Remote possibility

Devices that harness the Nintendo Wii’s motion-sensing capabilities could improve assembly-line tracking

In an effort to improve industrial manufacturing processes, researchers in the US have turned to an unlikely source of inspiration: the Nintendo Wii.

Headed by Prof Ming Leu, the team from Missouri’s Science and Technology Centre for Aerospace Manufacturing Technologies is using components from the games console to track movements along pilot production lines.

The application exploits the motion-sensing capabilities of the Wii’s remote controller – or Wiimote – which enables gamers to interact with and manipulate items on screen via gesture recognition and pointing.

In Leu’s application, the devices are being used to record assembly processes and investigate ways of improving the methods companies use to train workers, shorten cycle time, reduce workplace injuries and help manufacturers improve the way they communicate with plants across the globe.

Leu explained that he chose the Wiimotes because of their wireless connectivity, their good measurement range and their relatively low cost.
Outlining the devices’ industrial application, Leu said that, just as gamers can use the Wiimote to simulate the movements of a tennis racquet or bowling ball, so a properly situated device can capture the movements of an assembly-line worker through a variety of processes.

’The Wiimotes allow us to easily capture motion in the assembly process wirelessly,’ said Leu. ’We can track that motion, analyse the processes and make improvements based on the data generated through the motion capture.’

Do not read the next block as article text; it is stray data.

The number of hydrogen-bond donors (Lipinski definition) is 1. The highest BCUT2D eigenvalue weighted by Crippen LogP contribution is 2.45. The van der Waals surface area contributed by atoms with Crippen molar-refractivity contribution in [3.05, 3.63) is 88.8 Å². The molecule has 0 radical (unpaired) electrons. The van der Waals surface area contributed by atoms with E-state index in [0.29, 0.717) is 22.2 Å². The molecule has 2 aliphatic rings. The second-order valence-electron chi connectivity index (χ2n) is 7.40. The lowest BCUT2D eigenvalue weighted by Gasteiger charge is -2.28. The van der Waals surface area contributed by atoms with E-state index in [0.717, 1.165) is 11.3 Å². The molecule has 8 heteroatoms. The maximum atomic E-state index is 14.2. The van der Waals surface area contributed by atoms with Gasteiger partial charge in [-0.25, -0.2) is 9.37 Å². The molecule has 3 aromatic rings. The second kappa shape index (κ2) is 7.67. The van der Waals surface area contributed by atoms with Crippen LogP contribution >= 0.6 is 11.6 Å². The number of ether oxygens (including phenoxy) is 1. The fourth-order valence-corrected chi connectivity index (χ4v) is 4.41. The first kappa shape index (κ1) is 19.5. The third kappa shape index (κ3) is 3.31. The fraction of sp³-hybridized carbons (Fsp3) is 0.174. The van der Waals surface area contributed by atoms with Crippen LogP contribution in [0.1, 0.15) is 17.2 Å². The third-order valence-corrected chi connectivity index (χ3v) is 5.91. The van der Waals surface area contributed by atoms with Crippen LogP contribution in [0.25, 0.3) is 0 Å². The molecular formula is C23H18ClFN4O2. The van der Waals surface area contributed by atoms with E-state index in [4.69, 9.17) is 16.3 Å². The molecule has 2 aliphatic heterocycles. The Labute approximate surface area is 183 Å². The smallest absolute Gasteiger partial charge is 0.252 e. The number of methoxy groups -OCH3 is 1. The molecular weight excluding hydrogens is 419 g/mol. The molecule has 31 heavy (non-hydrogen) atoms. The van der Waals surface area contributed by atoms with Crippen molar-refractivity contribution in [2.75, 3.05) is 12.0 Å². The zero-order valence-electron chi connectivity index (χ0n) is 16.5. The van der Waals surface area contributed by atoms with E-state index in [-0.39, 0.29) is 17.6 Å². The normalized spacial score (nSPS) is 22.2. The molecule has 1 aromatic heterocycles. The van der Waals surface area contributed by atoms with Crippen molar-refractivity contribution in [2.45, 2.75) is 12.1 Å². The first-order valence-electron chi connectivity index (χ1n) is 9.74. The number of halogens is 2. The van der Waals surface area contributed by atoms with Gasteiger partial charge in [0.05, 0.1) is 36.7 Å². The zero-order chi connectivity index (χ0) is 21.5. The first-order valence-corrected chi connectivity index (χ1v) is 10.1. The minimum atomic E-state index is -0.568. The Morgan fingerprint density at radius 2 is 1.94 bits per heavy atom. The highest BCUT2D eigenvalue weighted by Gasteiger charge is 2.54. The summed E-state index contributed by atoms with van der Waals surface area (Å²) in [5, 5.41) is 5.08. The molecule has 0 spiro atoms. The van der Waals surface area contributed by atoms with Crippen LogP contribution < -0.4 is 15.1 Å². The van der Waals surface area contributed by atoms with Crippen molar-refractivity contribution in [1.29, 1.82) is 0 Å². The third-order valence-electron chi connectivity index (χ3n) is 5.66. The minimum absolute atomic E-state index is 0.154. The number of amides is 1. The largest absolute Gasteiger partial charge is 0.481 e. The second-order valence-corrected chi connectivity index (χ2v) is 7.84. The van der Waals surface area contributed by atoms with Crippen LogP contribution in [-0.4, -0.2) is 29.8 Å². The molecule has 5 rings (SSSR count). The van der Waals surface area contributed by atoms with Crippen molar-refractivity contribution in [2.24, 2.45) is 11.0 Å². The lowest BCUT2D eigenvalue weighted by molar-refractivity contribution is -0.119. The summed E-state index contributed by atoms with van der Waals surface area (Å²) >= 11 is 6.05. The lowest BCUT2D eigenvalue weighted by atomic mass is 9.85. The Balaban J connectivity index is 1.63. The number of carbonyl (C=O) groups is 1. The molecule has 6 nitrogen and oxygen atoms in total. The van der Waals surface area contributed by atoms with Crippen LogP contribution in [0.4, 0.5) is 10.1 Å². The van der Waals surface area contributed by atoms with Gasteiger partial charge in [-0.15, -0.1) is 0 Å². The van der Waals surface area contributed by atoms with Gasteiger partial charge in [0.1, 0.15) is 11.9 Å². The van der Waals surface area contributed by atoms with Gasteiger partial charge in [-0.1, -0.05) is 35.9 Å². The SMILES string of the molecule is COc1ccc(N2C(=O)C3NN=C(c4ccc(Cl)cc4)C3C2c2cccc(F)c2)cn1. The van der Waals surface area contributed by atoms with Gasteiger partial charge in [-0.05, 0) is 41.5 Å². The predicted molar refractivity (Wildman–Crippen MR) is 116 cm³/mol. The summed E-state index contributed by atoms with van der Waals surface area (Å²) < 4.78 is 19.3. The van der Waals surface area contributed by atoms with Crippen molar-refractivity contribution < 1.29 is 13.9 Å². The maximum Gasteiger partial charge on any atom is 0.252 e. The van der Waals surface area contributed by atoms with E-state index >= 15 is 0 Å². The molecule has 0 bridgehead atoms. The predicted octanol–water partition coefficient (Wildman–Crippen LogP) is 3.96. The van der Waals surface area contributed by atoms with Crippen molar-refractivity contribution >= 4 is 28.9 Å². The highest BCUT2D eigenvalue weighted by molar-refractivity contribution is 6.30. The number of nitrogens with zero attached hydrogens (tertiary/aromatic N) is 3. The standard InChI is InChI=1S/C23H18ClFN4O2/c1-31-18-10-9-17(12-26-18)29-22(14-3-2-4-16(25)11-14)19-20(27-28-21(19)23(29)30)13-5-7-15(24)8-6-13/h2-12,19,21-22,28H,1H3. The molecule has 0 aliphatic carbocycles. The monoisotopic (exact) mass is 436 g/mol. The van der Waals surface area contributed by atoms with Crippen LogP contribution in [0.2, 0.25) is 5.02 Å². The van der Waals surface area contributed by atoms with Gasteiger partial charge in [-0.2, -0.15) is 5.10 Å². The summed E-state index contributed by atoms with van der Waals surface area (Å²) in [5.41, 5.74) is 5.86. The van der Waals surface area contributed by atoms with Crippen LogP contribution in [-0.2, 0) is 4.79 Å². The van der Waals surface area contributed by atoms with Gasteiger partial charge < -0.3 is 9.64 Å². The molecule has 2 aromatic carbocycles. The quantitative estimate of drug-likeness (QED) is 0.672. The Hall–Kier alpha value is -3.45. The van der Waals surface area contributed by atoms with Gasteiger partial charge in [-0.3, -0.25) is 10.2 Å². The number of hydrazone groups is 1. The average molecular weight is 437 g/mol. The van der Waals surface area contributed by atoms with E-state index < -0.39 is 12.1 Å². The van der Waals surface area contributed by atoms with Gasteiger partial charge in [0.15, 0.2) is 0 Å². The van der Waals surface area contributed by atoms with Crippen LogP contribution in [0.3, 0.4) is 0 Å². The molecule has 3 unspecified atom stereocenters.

The Wiimote camera works by detecting an infrared signal that latches onto light-emitting diode (LED) sensors and tracks the movement. In Leu’s process, workpieces, assembly tools, robots or other machines, as well as assembly-line workers, would be equipped with LEDs that the Wiimote cameras can track. Any number of infrared cameras based on the Wiimote could be mounted throughout a factory to capture and record movements.

Leu is exploring the feasibility of this idea by recording a manufacturing process under way in his department, where a group of students is fabricating a microsatellite for a project.

Leu said that the idea for using the Wiimotes came from engineers at Boeing, who told Leu about some earlier research with Wii components at Carnegie Mellon University.

He also envisions Wiimote-based recording and monitoring systems that will improve manufacturing processes on the factory floor and provide training for employees in remote locations.